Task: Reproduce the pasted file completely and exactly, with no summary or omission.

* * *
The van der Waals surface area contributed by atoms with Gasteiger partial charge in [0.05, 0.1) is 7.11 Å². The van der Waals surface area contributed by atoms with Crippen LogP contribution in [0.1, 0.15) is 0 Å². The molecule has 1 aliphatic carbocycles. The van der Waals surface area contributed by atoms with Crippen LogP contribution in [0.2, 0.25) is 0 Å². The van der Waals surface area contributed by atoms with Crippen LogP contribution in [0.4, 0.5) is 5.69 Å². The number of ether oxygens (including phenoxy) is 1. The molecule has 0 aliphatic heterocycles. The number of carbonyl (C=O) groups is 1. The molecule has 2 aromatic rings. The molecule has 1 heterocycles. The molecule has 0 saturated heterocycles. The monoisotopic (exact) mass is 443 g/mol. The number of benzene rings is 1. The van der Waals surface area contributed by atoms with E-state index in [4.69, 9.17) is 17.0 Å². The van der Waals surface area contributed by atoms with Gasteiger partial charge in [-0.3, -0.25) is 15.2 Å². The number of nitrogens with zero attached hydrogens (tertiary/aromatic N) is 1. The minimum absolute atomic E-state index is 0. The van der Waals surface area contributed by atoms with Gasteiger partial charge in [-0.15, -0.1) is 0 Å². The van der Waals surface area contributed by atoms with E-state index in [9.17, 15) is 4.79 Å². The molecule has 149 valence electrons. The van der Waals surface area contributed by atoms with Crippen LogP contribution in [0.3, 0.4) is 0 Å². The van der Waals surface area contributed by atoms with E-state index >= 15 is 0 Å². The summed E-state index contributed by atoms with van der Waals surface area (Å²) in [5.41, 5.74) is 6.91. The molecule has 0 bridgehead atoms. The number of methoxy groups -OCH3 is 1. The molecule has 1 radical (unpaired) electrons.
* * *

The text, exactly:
The van der Waals surface area contributed by atoms with Gasteiger partial charge in [0.05, 0.1) is 7.11 Å². The van der Waals surface area contributed by atoms with Crippen LogP contribution in [0.1, 0.15) is 0 Å². The molecule has 1 aliphatic carbocycles. The van der Waals surface area contributed by atoms with Crippen LogP contribution in [0.2, 0.25) is 0 Å². The van der Waals surface area contributed by atoms with Crippen LogP contribution in [0.4, 0.5) is 5.69 Å². The number of ether oxygens (including phenoxy) is 1. The molecule has 0 aliphatic heterocycles. The number of carbonyl (C=O) groups is 1. The molecule has 2 aromatic rings. The molecule has 1 heterocycles. The molecule has 0 saturated heterocycles. The monoisotopic (exact) mass is 443 g/mol. The number of benzene rings is 1. The van der Waals surface area contributed by atoms with E-state index in [4.69, 9.17) is 17.0 Å². The van der Waals surface area contributed by atoms with Gasteiger partial charge in [-0.3, -0.25) is 15.2 Å². The number of nitrogens with zero attached hydrogens (tertiary/aromatic N) is 1. The minimum absolute atomic E-state index is 0. The van der Waals surface area contributed by atoms with Gasteiger partial charge in [-0.15, -0.1) is 0 Å². The van der Waals surface area contributed by atoms with E-state index in [9.17, 15) is 4.79 Å². The molecule has 149 valence electrons. The van der Waals surface area contributed by atoms with Crippen LogP contribution in [0.3, 0.4) is 0 Å². The van der Waals surface area contributed by atoms with E-state index >= 15 is 0 Å². The summed E-state index contributed by atoms with van der Waals surface area (Å²) in [5.41, 5.74) is 6.91. The molecule has 0 bridgehead atoms. The number of methoxy groups -OCH3 is 1. The molecule has 1 radical (unpaired) electrons.